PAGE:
What Are the Benefits of Cayenne Pepper? 13 Potential Benefits

Medically Reviewed on 1/7/2022
What Are the Benefits of Cayenne Pepper
Although research is limited regarding the health benefits of cayenne pepper, here are 13 potential benefits of including it in your diet

Cayenne pepper (Capsicum annuum) contains the compound capsaicin, which is present in other types of peppers such as bell pepper, chilis, and jalapenos.

Cayenne pepper is loaded with antioxidants called polyphenols, which protect cells from damage. Cayenne pepper also contains vitamins A, C, E, and B6, as well as minerals such as manganese, copper, zinc, iron, phosphorus, and magnesium).

Although research is limited regarding the health benefits of cayenne pepper, here are 13 potential benefits of including it in your diet.

13 potential health benefits of cayenne pepper

  1. Helps with weight loss: Capsaicin plays a role in boosting metabolism, reducing hunger, and increasing fat burning. These properties may help with weight loss, especially when coupled with regular physical activity and healthy eating.
  2. Boosts heart health: Cayenne pepper is rich in compounds called polyphenols, which have antioxidant properties that maintain the health of the heart, brain, and blood vessels. Studies suggest that consuming antioxidant-rich foods may lower the risk of cardiovascular diseases, such as heart attack, cancer, and stroke.
  3. Manage blood pressure: Various antioxidants and other phytonutrients in cayenne pepper may help promote blood flow and blood vessel health. Studies suggest that cayenne pepper helps regulate blood pressure and reduce the likelihood of hypertension.
  4. Eases arthritis pain: Arthritis causes inflammation of the joints and can result in pain and swelling. Capsaicin in cayenne pepper can help reduce pain by altering the way the nerves in the spinal cord communicate with other parts of the body. Capsaicin-containing formulas are available over the counter in various forms, such as gels, lotions, creams, and ointments, and may provide symptomatic relief.
  5. Reduces nerve pain: Nerve pain or neuralgia is often linked to conditions such as type I diabetes mellitus, type II diabetes mellitus, and herpes. Capsaicin can be applied as ointment, cream, or gel on the affected area for pain relief. Besides relieving nerve pain in patients with diabetes, cayenne pepper may also regulate blood sugar levels, thereby offering a dual benefit.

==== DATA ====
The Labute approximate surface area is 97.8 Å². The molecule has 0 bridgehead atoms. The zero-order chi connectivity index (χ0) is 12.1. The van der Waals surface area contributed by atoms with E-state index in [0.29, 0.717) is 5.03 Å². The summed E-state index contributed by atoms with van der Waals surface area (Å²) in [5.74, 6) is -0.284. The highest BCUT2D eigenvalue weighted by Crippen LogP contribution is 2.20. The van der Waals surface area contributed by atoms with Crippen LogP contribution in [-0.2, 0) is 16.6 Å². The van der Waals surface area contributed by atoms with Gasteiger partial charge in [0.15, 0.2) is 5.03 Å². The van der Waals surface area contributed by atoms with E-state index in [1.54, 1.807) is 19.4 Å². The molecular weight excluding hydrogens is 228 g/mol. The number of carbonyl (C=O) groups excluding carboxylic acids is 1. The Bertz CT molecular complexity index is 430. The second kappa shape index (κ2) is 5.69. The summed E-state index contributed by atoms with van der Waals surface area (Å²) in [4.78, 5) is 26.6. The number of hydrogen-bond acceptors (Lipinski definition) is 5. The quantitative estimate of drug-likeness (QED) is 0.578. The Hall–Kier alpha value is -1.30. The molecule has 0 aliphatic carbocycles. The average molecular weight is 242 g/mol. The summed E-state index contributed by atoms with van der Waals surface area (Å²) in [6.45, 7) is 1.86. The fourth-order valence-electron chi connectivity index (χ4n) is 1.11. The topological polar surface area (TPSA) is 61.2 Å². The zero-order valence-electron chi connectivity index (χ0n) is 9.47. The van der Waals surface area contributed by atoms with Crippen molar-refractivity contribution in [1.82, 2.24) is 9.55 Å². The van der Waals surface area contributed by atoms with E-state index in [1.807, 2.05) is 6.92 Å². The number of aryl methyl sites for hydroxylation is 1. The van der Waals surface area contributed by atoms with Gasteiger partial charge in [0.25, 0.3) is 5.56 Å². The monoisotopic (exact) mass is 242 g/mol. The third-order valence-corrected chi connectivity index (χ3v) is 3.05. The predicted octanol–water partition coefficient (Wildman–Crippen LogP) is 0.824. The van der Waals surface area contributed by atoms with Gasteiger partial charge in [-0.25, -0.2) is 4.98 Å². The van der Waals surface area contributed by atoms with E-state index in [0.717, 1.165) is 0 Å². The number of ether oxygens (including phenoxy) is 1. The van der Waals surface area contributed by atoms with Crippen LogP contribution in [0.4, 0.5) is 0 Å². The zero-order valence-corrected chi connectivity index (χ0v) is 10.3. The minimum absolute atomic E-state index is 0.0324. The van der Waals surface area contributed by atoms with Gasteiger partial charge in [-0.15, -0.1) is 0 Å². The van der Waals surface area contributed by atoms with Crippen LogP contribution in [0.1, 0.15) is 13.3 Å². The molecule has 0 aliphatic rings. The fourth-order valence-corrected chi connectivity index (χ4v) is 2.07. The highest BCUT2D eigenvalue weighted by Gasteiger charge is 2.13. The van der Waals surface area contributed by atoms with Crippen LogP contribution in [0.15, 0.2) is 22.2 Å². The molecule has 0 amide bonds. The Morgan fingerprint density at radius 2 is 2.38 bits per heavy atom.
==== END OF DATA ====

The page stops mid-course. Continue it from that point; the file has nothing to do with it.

6. Relieves headaches: Capsaicin in cayenne pepper may help relieve headaches. Nasal sprays containing capsaicin are sometimes prescribed to provide relief for cluster headaches and migraines
  7. Improves vision: Cayenne pepper is rich in antioxidants, including vitamins A and C. These compounds help maintain eye health and vision. One fresh cayenne pepper provides about 50% of daily vitamin A requirements and 72% of daily vitamin C requirements. Although processing may reduce the vitamin content of cayenne pepper, even powder forms provide almost 15% of daily vitamin A requirements per teaspoon.
  8. Aids digestion: Cayenne pepper can improve gut health and help with digestion by increasing the release of digestive juices. It also increases the growth of good bacteria in the gut.
  9. Relieves congestion: Cayenne pepper consumption may help relieve symptoms of congestion including headache and stuffy nose.
  10. Strengthens immunity: Cayenne pepper is good for the immune system, helping the body fight infections and allergies.
  11. Boosts skin and hair health: Cayenne pepper contains antioxidants that nourish and protect the skin and hair and can offer protection from damage and premature aging. Capsaicin may also help relieve the symptoms of skin conditions such as psoriasis.
  12. Manages toothache: The anti-inflammatory properties of capsaicin can help relieve oral problems such as toothache, sensitivity, and pain after tooth extraction.
  13. May protect against cancers: Some studies suggest that cayenne pepper may play a role in fighting cancerous cells. Free radical damage to cells often lead to inflammation and cancer, and antioxidants and vitamins in cayenne pepper may help prevent this by fighting cellular damage.

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What are the side effects of cayenne pepper?

While cayenne pepper is generally safe in small amounts, some people may develop side effects. Side effects generally develop with excessive consumption and may include:

If you touch cayenne pepper, make sure to wash your hands before touching your skin or mouth. If you are breastfeeding or pregnant, ask their doctor before using cayenne pepper. Avoid cayenne pepper altogether if you are allergic or have conditions such as irritable bowel syndrome, gastritis, or gastric ulcers.

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Medically Reviewed on 1/7/2022
References
Image Source: iStock Images

Kaiser Permanente. Cayenne. https://wa.kaiserpermanente.org/kbase/topic.jhtml?docId=hn-2065009

University of Rochester Medical Center. Cayenne. https://www.urmc.rochester.edu/encyclopedia/content.aspx?contenttypeid=19&contentid=Cayenne

Cleveland Clinic. Ear Wax Removal 101: The Best (and Safest) Ways to Clear Clogged Ears. https://health.clevelandclinic.org/cayenne-pepper-benefits/e

Healthline. 6 Potential Health Benefits of Cayenne Pepper. https://www.healthline.com/nutrition/8-benefits-of-cayenne-pepper#The-bottom-line